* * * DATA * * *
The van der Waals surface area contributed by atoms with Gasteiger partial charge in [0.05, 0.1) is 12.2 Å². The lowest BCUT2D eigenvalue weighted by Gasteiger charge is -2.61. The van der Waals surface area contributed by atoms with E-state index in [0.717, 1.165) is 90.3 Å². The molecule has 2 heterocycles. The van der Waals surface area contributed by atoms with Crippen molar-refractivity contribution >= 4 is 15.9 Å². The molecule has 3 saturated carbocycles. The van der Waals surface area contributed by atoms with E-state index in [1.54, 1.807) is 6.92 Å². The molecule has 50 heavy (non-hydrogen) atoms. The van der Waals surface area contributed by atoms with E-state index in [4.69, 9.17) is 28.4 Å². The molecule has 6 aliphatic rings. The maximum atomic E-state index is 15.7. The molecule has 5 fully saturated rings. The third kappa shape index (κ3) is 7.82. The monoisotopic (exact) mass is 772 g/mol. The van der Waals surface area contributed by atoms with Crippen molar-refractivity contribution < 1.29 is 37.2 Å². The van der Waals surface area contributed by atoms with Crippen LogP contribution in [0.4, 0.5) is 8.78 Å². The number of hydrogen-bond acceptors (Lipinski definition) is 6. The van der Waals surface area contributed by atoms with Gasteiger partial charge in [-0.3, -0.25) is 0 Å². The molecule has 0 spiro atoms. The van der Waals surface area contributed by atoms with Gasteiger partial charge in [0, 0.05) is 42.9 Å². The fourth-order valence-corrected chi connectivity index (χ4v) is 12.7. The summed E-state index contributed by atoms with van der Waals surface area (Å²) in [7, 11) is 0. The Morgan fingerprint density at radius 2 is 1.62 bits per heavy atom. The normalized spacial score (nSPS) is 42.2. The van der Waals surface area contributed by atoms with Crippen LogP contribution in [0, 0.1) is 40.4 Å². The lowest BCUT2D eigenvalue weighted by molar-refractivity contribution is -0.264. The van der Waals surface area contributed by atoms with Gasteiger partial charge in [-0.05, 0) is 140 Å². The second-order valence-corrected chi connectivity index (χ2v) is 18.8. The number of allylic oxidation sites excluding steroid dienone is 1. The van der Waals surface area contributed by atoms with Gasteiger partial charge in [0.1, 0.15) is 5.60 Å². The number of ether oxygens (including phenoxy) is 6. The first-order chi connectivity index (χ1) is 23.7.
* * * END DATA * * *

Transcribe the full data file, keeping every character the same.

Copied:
The van der Waals surface area contributed by atoms with Gasteiger partial charge in [0.05, 0.1) is 12.2 Å². The lowest BCUT2D eigenvalue weighted by Gasteiger charge is -2.61. The van der Waals surface area contributed by atoms with E-state index in [0.717, 1.165) is 90.3 Å². The molecule has 2 heterocycles. The van der Waals surface area contributed by atoms with Crippen molar-refractivity contribution >= 4 is 15.9 Å². The molecule has 3 saturated carbocycles. The van der Waals surface area contributed by atoms with E-state index in [1.54, 1.807) is 6.92 Å². The molecule has 50 heavy (non-hydrogen) atoms. The van der Waals surface area contributed by atoms with E-state index in [4.69, 9.17) is 28.4 Å². The molecule has 6 aliphatic rings. The maximum atomic E-state index is 15.7. The molecule has 5 fully saturated rings. The third kappa shape index (κ3) is 7.82. The monoisotopic (exact) mass is 772 g/mol. The van der Waals surface area contributed by atoms with Crippen molar-refractivity contribution < 1.29 is 37.2 Å². The van der Waals surface area contributed by atoms with Crippen LogP contribution in [0.4, 0.5) is 8.78 Å². The number of hydrogen-bond acceptors (Lipinski definition) is 6. The van der Waals surface area contributed by atoms with Gasteiger partial charge in [-0.3, -0.25) is 0 Å². The molecule has 0 spiro atoms. The van der Waals surface area contributed by atoms with Gasteiger partial charge in [0, 0.05) is 42.9 Å². The fourth-order valence-corrected chi connectivity index (χ4v) is 12.7. The summed E-state index contributed by atoms with van der Waals surface area (Å²) in [7, 11) is 0. The Morgan fingerprint density at radius 2 is 1.62 bits per heavy atom. The normalized spacial score (nSPS) is 42.2. The van der Waals surface area contributed by atoms with Crippen LogP contribution in [0, 0.1) is 40.4 Å². The lowest BCUT2D eigenvalue weighted by molar-refractivity contribution is -0.264. The van der Waals surface area contributed by atoms with Gasteiger partial charge in [-0.05, 0) is 140 Å². The second-order valence-corrected chi connectivity index (χ2v) is 18.8. The number of allylic oxidation sites excluding steroid dienone is 1. The van der Waals surface area contributed by atoms with Gasteiger partial charge in [0.1, 0.15) is 5.60 Å². The number of ether oxygens (including phenoxy) is 6. The first-order chi connectivity index (χ1) is 23.7.